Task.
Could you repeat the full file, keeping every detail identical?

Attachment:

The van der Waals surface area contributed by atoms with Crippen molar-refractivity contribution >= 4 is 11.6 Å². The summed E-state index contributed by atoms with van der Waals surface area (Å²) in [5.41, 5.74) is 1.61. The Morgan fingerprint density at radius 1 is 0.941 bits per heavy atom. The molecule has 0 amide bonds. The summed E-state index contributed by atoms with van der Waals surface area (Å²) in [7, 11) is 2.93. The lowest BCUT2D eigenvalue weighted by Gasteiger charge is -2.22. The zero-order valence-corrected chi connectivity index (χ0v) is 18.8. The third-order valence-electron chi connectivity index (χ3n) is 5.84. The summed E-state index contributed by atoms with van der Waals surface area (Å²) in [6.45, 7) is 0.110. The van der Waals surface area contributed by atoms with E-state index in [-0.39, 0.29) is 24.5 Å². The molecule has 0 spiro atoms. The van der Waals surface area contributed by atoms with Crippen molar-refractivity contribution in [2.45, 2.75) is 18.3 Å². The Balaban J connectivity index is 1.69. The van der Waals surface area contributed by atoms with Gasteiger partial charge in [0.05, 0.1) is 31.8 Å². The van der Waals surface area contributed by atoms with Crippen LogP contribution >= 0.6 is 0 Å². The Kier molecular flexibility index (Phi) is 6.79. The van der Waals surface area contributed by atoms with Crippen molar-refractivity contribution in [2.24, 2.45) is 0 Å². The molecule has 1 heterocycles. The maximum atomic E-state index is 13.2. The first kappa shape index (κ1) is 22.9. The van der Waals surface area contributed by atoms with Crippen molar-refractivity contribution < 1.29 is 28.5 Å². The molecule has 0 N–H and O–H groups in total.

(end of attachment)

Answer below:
The van der Waals surface area contributed by atoms with Crippen molar-refractivity contribution >= 4 is 11.6 Å². The summed E-state index contributed by atoms with van der Waals surface area (Å²) in [5.41, 5.74) is 1.61. The Morgan fingerprint density at radius 1 is 0.941 bits per heavy atom. The molecule has 0 amide bonds. The summed E-state index contributed by atoms with van der Waals surface area (Å²) in [7, 11) is 2.93. The lowest BCUT2D eigenvalue weighted by Gasteiger charge is -2.22. The zero-order valence-corrected chi connectivity index (χ0v) is 18.8. The third-order valence-electron chi connectivity index (χ3n) is 5.84. The summed E-state index contributed by atoms with van der Waals surface area (Å²) in [6.45, 7) is 0.110. The van der Waals surface area contributed by atoms with E-state index in [-0.39, 0.29) is 24.5 Å². The molecule has 0 spiro atoms. The van der Waals surface area contributed by atoms with Crippen molar-refractivity contribution in [2.45, 2.75) is 18.3 Å². The Balaban J connectivity index is 1.69. The van der Waals surface area contributed by atoms with Gasteiger partial charge in [0.05, 0.1) is 31.8 Å². The van der Waals surface area contributed by atoms with Crippen LogP contribution >= 0.6 is 0 Å². The Kier molecular flexibility index (Phi) is 6.79. The van der Waals surface area contributed by atoms with Crippen molar-refractivity contribution in [2.24, 2.45) is 0 Å². The molecule has 1 heterocycles. The maximum atomic E-state index is 13.2. The first kappa shape index (κ1) is 22.9. The van der Waals surface area contributed by atoms with Crippen molar-refractivity contribution < 1.29 is 28.5 Å². The molecule has 0 N–H and O–H groups in total.